These are hard times for the GOP regardless of who is the head of the RNC.

  • Elvis Elvisberg

    Hoekstroika
    hohk⋅stroi⋅ka
    –noun
    Wingnut. A ridiculous statement that greatly minimizes the suffering of one group of people while wildly escalating the suffering of another group of people, when no such comparison exists. Usually for partisan political point scoring.

    Origin: a “twitter” from Rep. Peter Hoekstra comparing the violent repression of peaceful demonstrators in Iran with Republicans in congress:

    Iranian twitter activity similar to what we did in House last year when Republicans were shut down in the House. 8:56 AM Jun 17th from TwitterBerry

    More examples of real and made-up Hoekstroika here, here, and here.

    Real-life example: “On what basis does the Administration demand Zelaya’s reinstatement?” DeMint asked. “His removal from office was no more a coup than was Gerald Ford’s ascendance to the Oval Office, or our newest colleague Al Franken’s election to the Senate.” – Jim DeMint, (Wingnut, SC)”

    Made-up example: “Apparently Sarah Palin can also see the pogroms of 19th Century Russia from her house. #bloodlibel”

  • lessadoabouteverything

    I see both men’s point of view, Steele thinks he brought Priebus in to be part of his team, and Priebus thinks he was hired for his ability not his loyalty (which should not be a significant qualification, skill should) and that he is not the serf of Steele.

  • medinnus

    And so Priebus gathered 19 conspirators, and all of them stabbed Steele to death on the Senate floor… it must be true, I saw it on Faux News.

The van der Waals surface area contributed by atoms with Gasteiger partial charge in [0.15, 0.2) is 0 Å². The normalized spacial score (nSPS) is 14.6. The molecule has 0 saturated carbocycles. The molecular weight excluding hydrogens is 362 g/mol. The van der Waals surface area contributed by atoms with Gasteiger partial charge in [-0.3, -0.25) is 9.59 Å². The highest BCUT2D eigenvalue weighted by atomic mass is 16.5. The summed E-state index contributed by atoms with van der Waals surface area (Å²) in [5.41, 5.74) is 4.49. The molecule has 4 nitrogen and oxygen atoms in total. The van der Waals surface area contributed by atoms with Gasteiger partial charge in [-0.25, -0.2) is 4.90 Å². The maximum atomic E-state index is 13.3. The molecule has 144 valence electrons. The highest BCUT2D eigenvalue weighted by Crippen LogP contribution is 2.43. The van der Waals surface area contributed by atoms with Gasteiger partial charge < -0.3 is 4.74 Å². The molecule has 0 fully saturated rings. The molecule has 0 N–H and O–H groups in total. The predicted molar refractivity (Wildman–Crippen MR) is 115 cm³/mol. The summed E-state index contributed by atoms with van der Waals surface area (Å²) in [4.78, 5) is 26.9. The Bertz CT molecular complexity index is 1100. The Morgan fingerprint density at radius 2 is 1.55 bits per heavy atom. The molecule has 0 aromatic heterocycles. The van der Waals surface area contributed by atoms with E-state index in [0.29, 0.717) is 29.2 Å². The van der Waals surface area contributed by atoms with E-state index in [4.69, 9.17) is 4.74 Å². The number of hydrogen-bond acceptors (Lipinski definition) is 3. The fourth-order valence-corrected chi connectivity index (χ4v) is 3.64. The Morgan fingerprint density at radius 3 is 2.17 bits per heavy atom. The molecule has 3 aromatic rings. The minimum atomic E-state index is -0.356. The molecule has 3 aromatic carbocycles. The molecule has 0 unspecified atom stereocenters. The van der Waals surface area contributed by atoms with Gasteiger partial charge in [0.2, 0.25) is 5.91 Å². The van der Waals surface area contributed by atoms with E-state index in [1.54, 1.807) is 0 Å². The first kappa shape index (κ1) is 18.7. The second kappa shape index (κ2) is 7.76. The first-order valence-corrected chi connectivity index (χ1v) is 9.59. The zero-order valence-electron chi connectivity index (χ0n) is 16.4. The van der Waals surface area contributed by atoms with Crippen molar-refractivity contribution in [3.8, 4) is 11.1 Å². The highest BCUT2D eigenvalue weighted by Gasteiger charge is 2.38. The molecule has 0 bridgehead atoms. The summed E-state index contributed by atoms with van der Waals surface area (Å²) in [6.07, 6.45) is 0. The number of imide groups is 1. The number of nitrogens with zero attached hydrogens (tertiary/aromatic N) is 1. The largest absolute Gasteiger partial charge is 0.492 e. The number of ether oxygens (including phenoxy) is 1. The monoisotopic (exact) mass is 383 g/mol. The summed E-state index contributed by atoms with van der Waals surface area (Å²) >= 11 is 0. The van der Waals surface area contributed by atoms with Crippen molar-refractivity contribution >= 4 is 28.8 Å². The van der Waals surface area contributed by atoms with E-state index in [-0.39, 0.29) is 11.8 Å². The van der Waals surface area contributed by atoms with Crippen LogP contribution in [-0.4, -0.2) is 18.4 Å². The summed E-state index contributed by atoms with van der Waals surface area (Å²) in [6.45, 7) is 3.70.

• kevin47

    “The GOP is at a point where they must rely on their base (which is not a foregone conclusion by any means) and the anger vote. Because the base is so small, they have no choice but to rely mostly on the anger vote to win elections.”

    Every challenger needs the anger vote to win elections. Insofar as conservatives still constitute the base of the Republican party, the base is very large. For the last several cycles, the principle Republican advantage has been a large ideological base that outnumbers the Dems 2 to 1.

    “As long as Obama stays in the middle, the GOP will be hard pressed to mount any significant challenge to the WH with just their base.”

    The problem for Obama is that he is transparently uncomfortable governing from the middle. He might feel as though he has done enough triangulating with his tax plan. That said, he got an enormous gift from his own base after it went full retard in response to the Tuscon shootings. All he had to do was dispense some bromides about everyone getting along and he seemed like a reasoned moderate.

    If he gets more opportunities like that, where he can appear moderate without making policy concessions, he’ll be golden. The Republican’s, then, will endeavor to extract those concessions, and paint Obama as a leftist.

    “These are hard times for the GOP regardless of who is the head of the RNC.”

    It’s always hard to unseat a sitting president. Clinton was the last to do it, and he had a lot of help from Ross Perot. But the 2012 Senate map is very favorable. For the reasons you mention, the House is unlikely to substantially move in either direction (pure probabilities would predict regression to the mean, so expect the loss of a few R seats).

    The biggest issue Priebus faces is how to work with, rather than against, the 501.c.3s.

  • politicalfan

    rockstar- lol.

    I have a feeling that tossing out weird comments is an art of yours?